The electronic signature law, passed in October, is opening new avenues of business for financial institutions but also uncorking worries about the types of liabilities they would face if security were compromised.
The Electronic Signatures in Global and National Commerce Act, which gives digital signatures the same legal standing as paper signatures, creates financial and reputational risks for financial institutions, said speakers at the E-Signatures 2000 conference sponsored by Thomson Financial Media this week in Washington.
"If something goes wrong, it's not just the monetary liability," said John L. Burke, a senior partner in the Washington office of Foley, Hoag & Eliot LLP, a Boston-based business law firm. "It's the reputational risk you're going to have to deal with as well."
Threats to their reputations are a crucial matter for financial institutions, which count on trust in their brand names to give them an edge over newcomers to the financial services arena.
"Frankly, we're excited and nervous at the same time," said Parker Foley, vice president of certification authority for First Union Corp. in Charlotte, N.C.. "It opens up a world of opportunity, and a lot of opportunities as well for crooks. One little slip has enormous rippling effects, so it makes us very nervous."
There is reason to be nervous, said Benjamin Wright, a lawyer and co-author of "The Law of Electronic Commerce," a book on the legality of electronic contracts. Mr. Wright told what he called a cautionary tale about a lawsuit filed last year against E-Trade Group Inc. by Kate Nyquist.
Her husband, John, a day trader whose penchant for the stock market had spun out of control, tried to kill her in April 1999 by pushing her off a second-story balcony of their Mount Pleasant, N.C., home.
His wife, the former president of Scott Foresman, now the educational publishing division of Pearson Education, accused E-Trade of negligence and recklessness that she said had helped lead to the crime.
Ms. Nyquist contended that E-Trade should have intervened when her husband forged her signature and made unauthorized withdrawals from her E-Trade individual retirement account. As for the attempted killing, she and authorities said Mr. Nyquist had hoped to collect on her $500,000 life insurance policy to pay off a trading debt.
Mr. Nyquist pleaded guilty to assault and battery with intent to kill is now serving a five-year prison sentence.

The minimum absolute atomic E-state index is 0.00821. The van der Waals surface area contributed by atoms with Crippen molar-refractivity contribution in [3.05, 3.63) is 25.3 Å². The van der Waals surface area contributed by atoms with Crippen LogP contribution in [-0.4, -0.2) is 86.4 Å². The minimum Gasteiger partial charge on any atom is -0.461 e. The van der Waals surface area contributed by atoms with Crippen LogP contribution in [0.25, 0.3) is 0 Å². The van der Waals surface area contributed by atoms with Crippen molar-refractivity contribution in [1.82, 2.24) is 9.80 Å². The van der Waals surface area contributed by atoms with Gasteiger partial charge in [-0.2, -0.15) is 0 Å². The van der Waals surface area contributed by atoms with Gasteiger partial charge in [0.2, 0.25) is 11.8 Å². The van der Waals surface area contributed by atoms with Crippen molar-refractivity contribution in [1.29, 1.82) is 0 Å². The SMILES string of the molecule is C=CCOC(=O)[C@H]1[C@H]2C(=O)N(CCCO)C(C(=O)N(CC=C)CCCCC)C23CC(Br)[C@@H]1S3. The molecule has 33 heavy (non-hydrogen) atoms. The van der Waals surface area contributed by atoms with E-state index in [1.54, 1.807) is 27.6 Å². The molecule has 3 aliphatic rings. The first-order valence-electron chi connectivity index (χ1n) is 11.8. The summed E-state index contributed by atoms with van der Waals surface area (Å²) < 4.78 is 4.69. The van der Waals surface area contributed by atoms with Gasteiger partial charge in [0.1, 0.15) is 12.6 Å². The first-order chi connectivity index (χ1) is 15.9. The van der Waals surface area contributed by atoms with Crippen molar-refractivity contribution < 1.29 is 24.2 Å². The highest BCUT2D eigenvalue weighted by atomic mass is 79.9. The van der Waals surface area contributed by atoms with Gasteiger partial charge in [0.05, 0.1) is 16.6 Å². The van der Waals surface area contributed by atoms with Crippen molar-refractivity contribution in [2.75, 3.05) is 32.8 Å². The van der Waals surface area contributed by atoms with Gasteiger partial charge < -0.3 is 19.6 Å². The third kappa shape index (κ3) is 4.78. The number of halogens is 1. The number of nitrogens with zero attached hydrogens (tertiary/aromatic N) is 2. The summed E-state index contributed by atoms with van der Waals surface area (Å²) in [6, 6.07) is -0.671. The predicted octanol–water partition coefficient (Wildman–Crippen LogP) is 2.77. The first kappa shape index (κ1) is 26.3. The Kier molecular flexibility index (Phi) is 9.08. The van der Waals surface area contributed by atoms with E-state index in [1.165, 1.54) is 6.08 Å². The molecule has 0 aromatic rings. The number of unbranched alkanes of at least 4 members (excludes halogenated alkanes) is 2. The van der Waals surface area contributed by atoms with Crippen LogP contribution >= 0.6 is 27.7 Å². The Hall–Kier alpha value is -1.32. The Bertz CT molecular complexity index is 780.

"The case brings up an important issue - the conflict between spouses," Mr. Wright said. "When you as an institution are doing business long-distance with someone you don't see, how do you really know who you are doing business with? We need to have mechanisms that counteract this type of problem."
Liability and the e-signature law is a primary focus of Identrus, a New York-based banking consortium launched last year to address trust and risk barriers affecting e-commerce. Joseph Steele, a senior information technology lawyer for ABN Amro, one of Identrus' eight founding banks, said it is "exceptionally difficult" for banks to agree on how to deal with liability around the e-signature law. "All of us hope someone else is taking liability for most of this stuff," he said.
Mr. Burke, the Washington lawyer, said consumers also need protection. Regulation E, a 21-year-old federal rule, protects them by capping their liability at $50 in the event of theft, misdirected payments, and other problems occurring when funds are transferred electronically. The rule has greatly assisted the growth of the credit card industry, he said, and the same type of safeguard is needed to facilitate electronic signatures.
Mr. Foley of First Union, cautioned financial institutions against jumping into new technology.
The absence of legal precedents involving E-Sign law makes a slow and steady approach the best strategy, he said. "I'd appreciate it if some of you would get sued," Mr. Foley said jokingly to the audience at the convention, "so I could watch the cases."